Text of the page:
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Call a function on a class created by main process on a thread RRS feed

  • Question

  • Hi, I've a question that maybe its simple but here it goes: if i create a class[class 1] on the main process and acess that class[class1] from another class[class2] and thread (actually a task), the function from class1 executed on class2 will be async? I get confused with this things :P
    Sunday, October 18, 2015 6:27 PM

Answers

  • Hi Pau CP,

    A class is a template for creating objects.  A object is a storage space which is dynamically created. A thread is the smallest sequence of programmed instructions that can be managed independently by a scheduler. A object created by one thread can be used by another thread. A object doesn't belong to one thread.

    Best Regards,
    Li Wang


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    • Marked as answer by Pau CP Monday, October 19, 2015 6:03 PM
    Monday, October 19, 2015 7:36 AM

All replies

  • Depends on what you mean by async, it's a very general term.

    If you're talking about C#'s notion of async method then it should be obvious that as long as the method isn't defined using the async keyword it is not async.

    If you're talking about the more general meaning of async then maybe it is since threads are involved. Given your vague and confusing description I can't tell for sure what you're doing. Main process probably means main thread, create class probably means instantiate class, the fact that a class is instantiated in a thread is usually irrelevant etc.

    You may get a more definitive answer if you post some sample code.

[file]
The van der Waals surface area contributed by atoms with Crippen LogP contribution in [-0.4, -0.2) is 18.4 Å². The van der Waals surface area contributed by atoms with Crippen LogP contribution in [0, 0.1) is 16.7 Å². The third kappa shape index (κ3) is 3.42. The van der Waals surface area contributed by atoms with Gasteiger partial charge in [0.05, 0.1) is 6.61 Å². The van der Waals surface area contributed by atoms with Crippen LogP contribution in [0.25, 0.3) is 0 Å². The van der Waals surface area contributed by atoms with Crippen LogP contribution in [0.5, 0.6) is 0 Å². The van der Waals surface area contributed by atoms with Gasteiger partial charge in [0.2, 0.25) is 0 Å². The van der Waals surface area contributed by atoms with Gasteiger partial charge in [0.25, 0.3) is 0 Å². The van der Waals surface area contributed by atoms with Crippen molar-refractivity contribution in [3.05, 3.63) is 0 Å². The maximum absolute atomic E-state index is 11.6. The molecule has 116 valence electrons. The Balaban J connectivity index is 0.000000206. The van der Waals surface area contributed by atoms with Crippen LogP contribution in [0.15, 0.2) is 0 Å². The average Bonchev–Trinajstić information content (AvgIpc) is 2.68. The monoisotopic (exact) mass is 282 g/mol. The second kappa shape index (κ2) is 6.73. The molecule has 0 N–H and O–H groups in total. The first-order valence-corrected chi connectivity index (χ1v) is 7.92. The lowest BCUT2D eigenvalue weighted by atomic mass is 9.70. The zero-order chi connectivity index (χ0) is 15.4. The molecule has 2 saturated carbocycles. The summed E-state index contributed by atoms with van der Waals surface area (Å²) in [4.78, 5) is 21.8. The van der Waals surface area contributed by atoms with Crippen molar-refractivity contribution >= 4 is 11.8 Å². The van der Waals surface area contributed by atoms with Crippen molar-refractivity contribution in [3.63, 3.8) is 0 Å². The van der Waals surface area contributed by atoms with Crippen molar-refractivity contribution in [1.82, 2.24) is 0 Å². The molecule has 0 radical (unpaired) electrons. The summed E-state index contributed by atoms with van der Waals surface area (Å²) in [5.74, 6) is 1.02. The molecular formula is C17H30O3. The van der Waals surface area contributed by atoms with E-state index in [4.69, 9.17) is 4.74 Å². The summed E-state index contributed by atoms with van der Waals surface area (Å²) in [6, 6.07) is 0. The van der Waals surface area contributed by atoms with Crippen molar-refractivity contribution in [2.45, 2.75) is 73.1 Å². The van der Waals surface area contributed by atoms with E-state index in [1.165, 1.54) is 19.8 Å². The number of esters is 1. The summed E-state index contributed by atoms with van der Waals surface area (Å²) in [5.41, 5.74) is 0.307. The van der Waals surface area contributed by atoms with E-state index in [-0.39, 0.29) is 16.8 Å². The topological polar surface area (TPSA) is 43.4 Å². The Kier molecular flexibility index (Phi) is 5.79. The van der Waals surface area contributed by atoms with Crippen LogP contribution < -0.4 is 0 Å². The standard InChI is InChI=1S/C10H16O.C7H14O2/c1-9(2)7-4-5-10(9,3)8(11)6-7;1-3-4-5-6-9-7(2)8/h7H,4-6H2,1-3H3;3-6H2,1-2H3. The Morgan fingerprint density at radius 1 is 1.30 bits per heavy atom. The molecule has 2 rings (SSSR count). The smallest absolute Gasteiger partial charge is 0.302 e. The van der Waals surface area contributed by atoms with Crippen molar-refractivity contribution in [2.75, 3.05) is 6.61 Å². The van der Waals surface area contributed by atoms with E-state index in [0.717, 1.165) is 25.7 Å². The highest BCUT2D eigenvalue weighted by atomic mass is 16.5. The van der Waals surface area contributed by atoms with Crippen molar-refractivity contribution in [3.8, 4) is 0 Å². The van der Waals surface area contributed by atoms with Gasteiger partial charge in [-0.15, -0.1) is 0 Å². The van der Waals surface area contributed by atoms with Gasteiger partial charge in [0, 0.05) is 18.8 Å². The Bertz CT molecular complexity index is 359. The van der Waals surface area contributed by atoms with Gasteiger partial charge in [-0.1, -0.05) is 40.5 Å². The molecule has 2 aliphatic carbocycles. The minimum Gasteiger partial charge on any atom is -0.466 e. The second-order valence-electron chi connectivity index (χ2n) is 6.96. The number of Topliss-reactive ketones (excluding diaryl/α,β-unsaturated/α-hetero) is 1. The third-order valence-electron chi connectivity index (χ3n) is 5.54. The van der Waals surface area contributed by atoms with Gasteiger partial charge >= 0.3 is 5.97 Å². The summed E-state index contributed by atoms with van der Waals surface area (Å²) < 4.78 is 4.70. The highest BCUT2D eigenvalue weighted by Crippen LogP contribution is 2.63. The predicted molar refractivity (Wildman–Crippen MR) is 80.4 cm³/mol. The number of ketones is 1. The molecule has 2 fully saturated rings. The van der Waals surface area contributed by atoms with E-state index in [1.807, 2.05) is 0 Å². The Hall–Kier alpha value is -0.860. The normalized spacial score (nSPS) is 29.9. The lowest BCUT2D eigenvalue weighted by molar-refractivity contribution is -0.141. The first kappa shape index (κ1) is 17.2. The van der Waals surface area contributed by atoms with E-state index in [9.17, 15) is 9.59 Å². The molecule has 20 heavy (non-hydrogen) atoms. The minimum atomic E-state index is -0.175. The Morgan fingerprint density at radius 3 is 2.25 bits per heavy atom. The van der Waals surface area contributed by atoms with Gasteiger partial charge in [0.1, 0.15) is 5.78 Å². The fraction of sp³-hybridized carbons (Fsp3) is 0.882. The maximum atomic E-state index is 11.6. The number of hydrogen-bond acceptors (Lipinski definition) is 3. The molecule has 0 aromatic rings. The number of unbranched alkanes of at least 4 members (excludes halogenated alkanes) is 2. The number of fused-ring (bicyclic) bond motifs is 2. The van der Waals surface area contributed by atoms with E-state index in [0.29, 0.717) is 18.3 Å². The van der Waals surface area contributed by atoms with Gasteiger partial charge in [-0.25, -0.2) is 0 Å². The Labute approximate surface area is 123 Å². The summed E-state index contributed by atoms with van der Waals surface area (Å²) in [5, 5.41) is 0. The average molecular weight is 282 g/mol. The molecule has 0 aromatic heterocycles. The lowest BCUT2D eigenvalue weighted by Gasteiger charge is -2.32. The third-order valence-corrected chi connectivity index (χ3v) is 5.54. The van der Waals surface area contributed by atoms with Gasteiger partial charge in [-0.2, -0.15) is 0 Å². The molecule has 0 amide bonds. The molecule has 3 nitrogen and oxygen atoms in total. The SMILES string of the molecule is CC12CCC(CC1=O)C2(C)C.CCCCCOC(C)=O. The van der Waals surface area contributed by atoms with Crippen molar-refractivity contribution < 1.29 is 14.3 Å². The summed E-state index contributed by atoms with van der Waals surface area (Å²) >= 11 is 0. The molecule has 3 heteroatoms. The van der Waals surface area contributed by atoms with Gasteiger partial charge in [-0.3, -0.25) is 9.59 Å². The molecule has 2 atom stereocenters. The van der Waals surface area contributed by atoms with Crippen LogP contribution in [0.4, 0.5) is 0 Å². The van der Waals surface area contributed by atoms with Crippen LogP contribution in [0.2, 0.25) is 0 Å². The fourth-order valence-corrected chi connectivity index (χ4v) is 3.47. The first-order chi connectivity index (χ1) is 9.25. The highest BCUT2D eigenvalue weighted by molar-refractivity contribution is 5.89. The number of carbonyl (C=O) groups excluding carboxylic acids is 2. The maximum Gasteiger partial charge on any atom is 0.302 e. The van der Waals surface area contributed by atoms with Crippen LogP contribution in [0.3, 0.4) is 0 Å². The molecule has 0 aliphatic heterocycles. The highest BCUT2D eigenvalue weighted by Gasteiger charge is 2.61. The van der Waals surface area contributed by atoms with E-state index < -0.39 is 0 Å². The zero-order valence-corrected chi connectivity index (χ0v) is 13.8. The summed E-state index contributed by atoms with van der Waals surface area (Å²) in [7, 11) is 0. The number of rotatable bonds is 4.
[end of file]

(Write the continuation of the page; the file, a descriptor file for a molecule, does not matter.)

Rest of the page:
Sunday, October 18, 2015 6:53 PM
  • Hi, I've a question that maybe its simple but here it goes: if i create a class[class 1] on the main process and acess that class[class1] from another class[class2] and thread (actually a task), the function from class1 executed on class2 will be async? I get confused with this things :P

    What's the purpose of this? And do you really know how to use Object Oriented Programming effectively? On one hand,  you were talking about keeping 50K user credentials in memory, and then you start asking this.

    Is this in regards to this same solution you are trying develop?

    Sunday, October 18, 2015 6:54 PM
  • What's the purpose of this? And do you really know how to use Object Oriented Programming effectively? On one hand,  you were talking about keeping 50K user credentials in memory, and then you start asking this.

    Is this in regards to this same solution you are trying develop?

    Yes, its the same solution, i've just solved it, i haven't tried to program anything for a long time and I make a mess in my head by myself. The thing was about handling login/logout functions simultaneously.
    Sunday, October 18, 2015 7:30 PM
  • Hi Pau CP,

    A class is a template for creating objects.  A object is a storage space which is dynamically created. A thread is the smallest sequence of programmed instructions that can be managed independently by a scheduler. A object created by one thread can be used by another thread. A object doesn't belong to one thread.

    Best Regards,
    Li Wang


    We are trying to better understand customer views on social support experience, so your participation in this interview project would be greatly appreciated if you have time. Thanks for helping make community forums a great place.
    Click HERE to participate the survey.

    • Marked as answer by Pau CP Monday, October 19, 2015 6:03 PM
    Monday, October 19, 2015 7:36 AM
  • Hi Pau CP,

    A class is a template for creating objects.  A object is a storage space which is dynamically created. A thread is the smallest sequence of programmed instructions that can be managed independently by a scheduler. A object created by one thread can be used by another thread. A object doesn't belong to one thread.

    That being said, actually accessing an object from multiple threads will lead to Race Conditions unless it is carefully managed via lock statements/readonly access.

    The WinForms and WPF GUI classes had thread ownership mechanics actively added to them, because cross thread operation are very dangerous for them:
    Invoke

    Other classes might have a similar mechanic of "Thread ownership" too. In any case this must be manually added to the class and is not some default feature of the .NET Framework.

    Monday, October 19, 2015 6:44 PM